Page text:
Black & White Infrared Photography
Steve Zmak always liked the mystical magical ethereal look of black and white infrared film. He used Kodak’s HIE exclusively because it had the most intense effect for glowing plants and black skies at 870 nanometers. With the move away from film to digital, Kodak discontinued this product, and for a time, Zmak nearly lost all hope.
Then a friend introduced Zmak to an 87C filter. Digital camera sensors read both visible light and infrared light, and camera manufacturers place a filter over the sensor to block the infrared light and only let in the spectrum of light visible to humans, below 700 nm. An 87C filter blocks all light below 830 nm. It is opaque to the human eye. Zmak would have to setup his shot on a tripod and then screw the filter on. When only infrared light is allowed through the lens, given a long enough exposure, it will seep through the blocking filter and make an exposure on the sensor. A “long enough exposure” is 17 stops slower than the 50 ISO rating given Kodak’s HIE film. That means 4-minute exposures at f/5.6, ISO 100 in broad daylight. This made for some very challenging shooting conditions, but Zmak was able to push the surreal boundaries of the film by adding the effects of long exposures that couldn’t be done with the film. A good transitional step, but not the same as shooting with the film.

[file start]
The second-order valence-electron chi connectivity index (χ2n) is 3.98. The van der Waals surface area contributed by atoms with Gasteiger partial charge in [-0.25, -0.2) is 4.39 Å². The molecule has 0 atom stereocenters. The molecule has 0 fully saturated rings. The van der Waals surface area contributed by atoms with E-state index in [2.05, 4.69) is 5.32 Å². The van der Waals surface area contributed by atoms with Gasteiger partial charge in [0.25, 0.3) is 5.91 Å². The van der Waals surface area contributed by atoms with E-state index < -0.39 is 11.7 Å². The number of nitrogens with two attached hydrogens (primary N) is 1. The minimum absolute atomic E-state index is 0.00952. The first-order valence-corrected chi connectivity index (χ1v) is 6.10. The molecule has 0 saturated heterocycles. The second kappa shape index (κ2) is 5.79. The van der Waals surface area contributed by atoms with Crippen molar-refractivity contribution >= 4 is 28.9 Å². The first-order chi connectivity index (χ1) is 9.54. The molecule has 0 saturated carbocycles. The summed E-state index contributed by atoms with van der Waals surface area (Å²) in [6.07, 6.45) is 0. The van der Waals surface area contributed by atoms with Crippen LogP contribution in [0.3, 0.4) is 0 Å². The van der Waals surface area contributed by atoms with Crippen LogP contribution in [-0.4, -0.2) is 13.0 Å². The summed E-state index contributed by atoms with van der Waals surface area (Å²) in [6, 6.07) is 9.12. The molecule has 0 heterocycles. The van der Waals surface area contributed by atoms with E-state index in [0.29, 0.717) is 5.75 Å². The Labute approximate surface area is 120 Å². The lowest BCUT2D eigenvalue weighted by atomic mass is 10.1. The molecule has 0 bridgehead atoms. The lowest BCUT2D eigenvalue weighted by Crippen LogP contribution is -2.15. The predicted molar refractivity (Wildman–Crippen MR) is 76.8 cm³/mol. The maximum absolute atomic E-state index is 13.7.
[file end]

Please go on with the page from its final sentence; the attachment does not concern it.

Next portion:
The digital move was complete when Zmak had a digital SLR camera adjusted by removing the factory infrared light blocking filter and replacing it with a 830 nm filter that blocks all human visible spectrum light and only allows in deep infrared light, and achieving an effect very similar to Kodak’s original film.
This collection reflects photos taken using all 3 methods. Assignments today are shot with the converted camera, but Zmak still carries his 87C filter for special occasions.